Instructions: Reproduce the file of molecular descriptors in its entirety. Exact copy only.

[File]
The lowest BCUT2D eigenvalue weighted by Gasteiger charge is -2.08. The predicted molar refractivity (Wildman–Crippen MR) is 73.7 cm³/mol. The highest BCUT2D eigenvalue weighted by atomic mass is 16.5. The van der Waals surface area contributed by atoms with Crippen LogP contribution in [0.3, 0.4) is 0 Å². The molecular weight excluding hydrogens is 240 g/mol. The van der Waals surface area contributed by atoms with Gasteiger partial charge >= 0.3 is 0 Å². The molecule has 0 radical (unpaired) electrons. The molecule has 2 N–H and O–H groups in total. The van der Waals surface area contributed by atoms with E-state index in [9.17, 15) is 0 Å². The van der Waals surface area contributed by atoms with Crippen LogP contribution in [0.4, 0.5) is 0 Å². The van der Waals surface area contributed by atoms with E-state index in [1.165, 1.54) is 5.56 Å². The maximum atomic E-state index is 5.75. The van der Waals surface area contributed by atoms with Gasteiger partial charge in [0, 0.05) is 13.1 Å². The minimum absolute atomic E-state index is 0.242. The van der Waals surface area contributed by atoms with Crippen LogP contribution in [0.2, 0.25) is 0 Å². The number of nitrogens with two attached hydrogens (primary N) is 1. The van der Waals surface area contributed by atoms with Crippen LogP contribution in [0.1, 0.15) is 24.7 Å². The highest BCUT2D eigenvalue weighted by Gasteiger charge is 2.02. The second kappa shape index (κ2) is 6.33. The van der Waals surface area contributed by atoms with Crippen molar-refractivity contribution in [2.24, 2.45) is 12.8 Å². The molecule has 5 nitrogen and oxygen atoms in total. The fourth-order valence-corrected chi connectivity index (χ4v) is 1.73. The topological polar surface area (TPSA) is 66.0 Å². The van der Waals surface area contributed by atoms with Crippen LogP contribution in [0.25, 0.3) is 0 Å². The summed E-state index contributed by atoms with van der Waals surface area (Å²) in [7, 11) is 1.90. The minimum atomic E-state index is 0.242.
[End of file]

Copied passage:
The lowest BCUT2D eigenvalue weighted by Gasteiger charge is -2.08. The predicted molar refractivity (Wildman–Crippen MR) is 73.7 cm³/mol. The highest BCUT2D eigenvalue weighted by atomic mass is 16.5. The van der Waals surface area contributed by atoms with Crippen LogP contribution in [0.3, 0.4) is 0 Å². The molecular weight excluding hydrogens is 240 g/mol. The van der Waals surface area contributed by atoms with Gasteiger partial charge >= 0.3 is 0 Å². The molecule has 0 radical (unpaired) electrons. The molecule has 2 N–H and O–H groups in total. The van der Waals surface area contributed by atoms with E-state index in [9.17, 15) is 0 Å². The van der Waals surface area contributed by atoms with Crippen LogP contribution in [0.4, 0.5) is 0 Å². The van der Waals surface area contributed by atoms with E-state index in [1.165, 1.54) is 5.56 Å². The maximum atomic E-state index is 5.75. The van der Waals surface area contributed by atoms with Gasteiger partial charge in [0, 0.05) is 13.1 Å². The minimum absolute atomic E-state index is 0.242. The van der Waals surface area contributed by atoms with Crippen LogP contribution in [0.2, 0.25) is 0 Å². The number of nitrogens with two attached hydrogens (primary N) is 1. The van der Waals surface area contributed by atoms with Crippen LogP contribution in [0.1, 0.15) is 24.7 Å². The highest BCUT2D eigenvalue weighted by Gasteiger charge is 2.02. The second kappa shape index (κ2) is 6.33. The van der Waals surface area contributed by atoms with Crippen molar-refractivity contribution in [2.24, 2.45) is 12.8 Å². The molecule has 5 nitrogen and oxygen atoms in total. The fourth-order valence-corrected chi connectivity index (χ4v) is 1.73. The topological polar surface area (TPSA) is 66.0 Å². The van der Waals surface area contributed by atoms with Crippen LogP contribution in [0.25, 0.3) is 0 Å². The summed E-state index contributed by atoms with van der Waals surface area (Å²) in [7, 11) is 1.90. The minimum atomic E-state index is 0.242.